The progress of this disorder was marked, on the side of Madame St. Aubert, by patient suffering, and subjected wishes. The composure, with which she awaited her death, could be derived only from the retrospect of a life governed, as far as human frailty permits, by a consciousness of being always in the presence of the Deity, and by the hope of a higher world. But her piety could not entirely subdue the grief of parting from those whom she so dearly loved. During these her last hours, she conversed much with St. Aubert and Emily, on the prospect of futurity, and on other religious topics. The resignation she expressed, with the firm hope of meeting in a future world the friends she left in this, and the effort which sometimes appeared to conceal her sorrow at this temporary separation, frequently affected St. Aubert so much as to oblige him to leave the room. Having indulged his tears awhile, he would dry them and return to the chamber with a countenance composed by an endeavour which did but increase his grief.
Never had Emily felt the importance of the lessons, which had taught her to restrain her sensibility, so much as in these moments, and never had she practised them with a triumph so complete. But when the last was over, she sunk at once under the pressure of her sorrow, and then perceived that it was hope, as well as fortitude, which had hitherto supported her. St. Aubert was for a time too devoid of comfort himself to bestow any on his daughter.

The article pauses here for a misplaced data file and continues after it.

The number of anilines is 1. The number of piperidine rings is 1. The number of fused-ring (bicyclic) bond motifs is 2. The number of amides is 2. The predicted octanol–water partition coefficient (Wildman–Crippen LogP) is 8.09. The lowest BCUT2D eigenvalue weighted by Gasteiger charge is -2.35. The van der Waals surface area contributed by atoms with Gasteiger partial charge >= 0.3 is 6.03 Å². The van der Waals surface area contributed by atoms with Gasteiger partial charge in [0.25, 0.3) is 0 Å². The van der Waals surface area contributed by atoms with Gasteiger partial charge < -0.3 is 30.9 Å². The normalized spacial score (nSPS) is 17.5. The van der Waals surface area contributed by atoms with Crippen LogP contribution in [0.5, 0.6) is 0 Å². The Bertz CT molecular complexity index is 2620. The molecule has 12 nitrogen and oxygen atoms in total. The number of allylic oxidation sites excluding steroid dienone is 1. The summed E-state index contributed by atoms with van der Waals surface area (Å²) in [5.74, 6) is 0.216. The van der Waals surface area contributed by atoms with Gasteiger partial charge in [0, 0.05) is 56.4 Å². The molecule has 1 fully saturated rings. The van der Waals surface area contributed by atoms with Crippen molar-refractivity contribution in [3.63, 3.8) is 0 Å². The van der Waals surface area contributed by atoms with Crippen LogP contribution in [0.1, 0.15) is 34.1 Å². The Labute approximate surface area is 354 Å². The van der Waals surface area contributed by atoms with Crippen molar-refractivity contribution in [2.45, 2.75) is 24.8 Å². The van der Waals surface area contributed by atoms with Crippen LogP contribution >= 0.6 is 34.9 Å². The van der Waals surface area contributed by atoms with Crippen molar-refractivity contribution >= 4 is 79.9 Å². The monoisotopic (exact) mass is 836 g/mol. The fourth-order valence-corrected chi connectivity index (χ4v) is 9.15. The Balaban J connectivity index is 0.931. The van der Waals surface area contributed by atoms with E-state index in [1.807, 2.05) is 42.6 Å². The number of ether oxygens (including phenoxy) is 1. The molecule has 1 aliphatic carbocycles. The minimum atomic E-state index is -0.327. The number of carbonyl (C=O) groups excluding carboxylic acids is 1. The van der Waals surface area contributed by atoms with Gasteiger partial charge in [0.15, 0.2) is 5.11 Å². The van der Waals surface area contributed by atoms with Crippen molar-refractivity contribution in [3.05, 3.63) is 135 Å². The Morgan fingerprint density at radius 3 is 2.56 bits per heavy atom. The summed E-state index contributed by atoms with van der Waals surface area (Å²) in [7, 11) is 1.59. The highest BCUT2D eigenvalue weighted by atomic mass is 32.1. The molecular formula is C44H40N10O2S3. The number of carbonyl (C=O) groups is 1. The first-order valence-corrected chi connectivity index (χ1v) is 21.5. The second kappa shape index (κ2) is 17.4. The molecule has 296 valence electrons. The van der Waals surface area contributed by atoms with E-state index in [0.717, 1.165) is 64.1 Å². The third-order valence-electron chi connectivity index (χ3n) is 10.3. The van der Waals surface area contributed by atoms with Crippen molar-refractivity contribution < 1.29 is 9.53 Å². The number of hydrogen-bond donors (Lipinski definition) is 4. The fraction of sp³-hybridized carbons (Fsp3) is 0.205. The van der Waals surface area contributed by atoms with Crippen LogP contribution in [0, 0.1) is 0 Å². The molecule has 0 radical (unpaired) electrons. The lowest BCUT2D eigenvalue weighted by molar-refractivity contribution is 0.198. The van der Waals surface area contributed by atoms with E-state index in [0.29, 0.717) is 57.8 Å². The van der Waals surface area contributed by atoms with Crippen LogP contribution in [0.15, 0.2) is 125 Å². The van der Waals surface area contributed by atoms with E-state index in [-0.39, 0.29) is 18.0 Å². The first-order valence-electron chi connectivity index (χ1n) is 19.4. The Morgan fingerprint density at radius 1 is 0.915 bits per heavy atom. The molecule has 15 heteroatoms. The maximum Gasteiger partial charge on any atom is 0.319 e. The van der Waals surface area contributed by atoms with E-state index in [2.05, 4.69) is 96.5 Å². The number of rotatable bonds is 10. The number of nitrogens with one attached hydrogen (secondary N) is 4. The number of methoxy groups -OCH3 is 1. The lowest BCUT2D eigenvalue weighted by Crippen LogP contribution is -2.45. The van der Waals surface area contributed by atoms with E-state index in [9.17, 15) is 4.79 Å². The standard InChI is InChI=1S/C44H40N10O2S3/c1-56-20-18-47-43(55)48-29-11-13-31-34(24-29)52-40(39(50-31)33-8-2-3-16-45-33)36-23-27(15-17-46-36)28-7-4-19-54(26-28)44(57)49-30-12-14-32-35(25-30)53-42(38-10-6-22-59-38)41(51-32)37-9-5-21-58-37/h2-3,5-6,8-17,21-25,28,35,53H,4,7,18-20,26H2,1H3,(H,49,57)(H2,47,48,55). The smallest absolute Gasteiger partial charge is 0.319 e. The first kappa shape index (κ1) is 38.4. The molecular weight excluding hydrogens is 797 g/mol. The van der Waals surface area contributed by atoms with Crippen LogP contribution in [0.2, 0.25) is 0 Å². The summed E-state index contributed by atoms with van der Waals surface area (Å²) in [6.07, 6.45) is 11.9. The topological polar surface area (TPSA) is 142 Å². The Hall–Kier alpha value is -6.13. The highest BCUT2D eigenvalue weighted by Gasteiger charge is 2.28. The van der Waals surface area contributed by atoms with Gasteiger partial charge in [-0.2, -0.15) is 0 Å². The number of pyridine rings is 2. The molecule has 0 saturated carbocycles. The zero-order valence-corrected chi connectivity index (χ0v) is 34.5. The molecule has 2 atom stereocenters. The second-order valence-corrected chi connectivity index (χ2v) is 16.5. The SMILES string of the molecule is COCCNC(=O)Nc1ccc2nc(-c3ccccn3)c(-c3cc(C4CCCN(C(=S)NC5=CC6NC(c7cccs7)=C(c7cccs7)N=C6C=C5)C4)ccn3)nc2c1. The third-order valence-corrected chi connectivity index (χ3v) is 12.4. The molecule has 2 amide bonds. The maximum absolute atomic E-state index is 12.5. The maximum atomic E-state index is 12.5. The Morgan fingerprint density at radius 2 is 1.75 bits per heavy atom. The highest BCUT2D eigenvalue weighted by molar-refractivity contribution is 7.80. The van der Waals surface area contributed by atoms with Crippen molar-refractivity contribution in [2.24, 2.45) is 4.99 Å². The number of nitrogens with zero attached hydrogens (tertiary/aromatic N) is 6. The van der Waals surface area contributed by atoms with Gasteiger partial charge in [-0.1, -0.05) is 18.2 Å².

I could a tale unfold, whose lightest word Would harrow up thy soul. SHAKESPEARE
Madame St. Aubert was interred in the neighbouring village church; her husband and daughter attended her to the grave, followed by a long train of the peasantry, who were sincere mourners of this excellent woman.
On his return from the funeral, St. Aubert shut himself in his chamber. When he came forth, it was with a serene countenance, though pale in sorrow. He gave orders that his family should attend him. Emily only was absent; who, overcome with the scene she had just witnessed, had retired to her closet to weep alone. St. Aubert followed her thither: he took her hand in silence, while she continued to weep; and it was some moments before he could so far command his voice as to speak. It trembled while he said, 'My Emily, I am going to prayers with my family; you will join us. We must ask support from above. Where else ought we to seek it--where else can we find it?'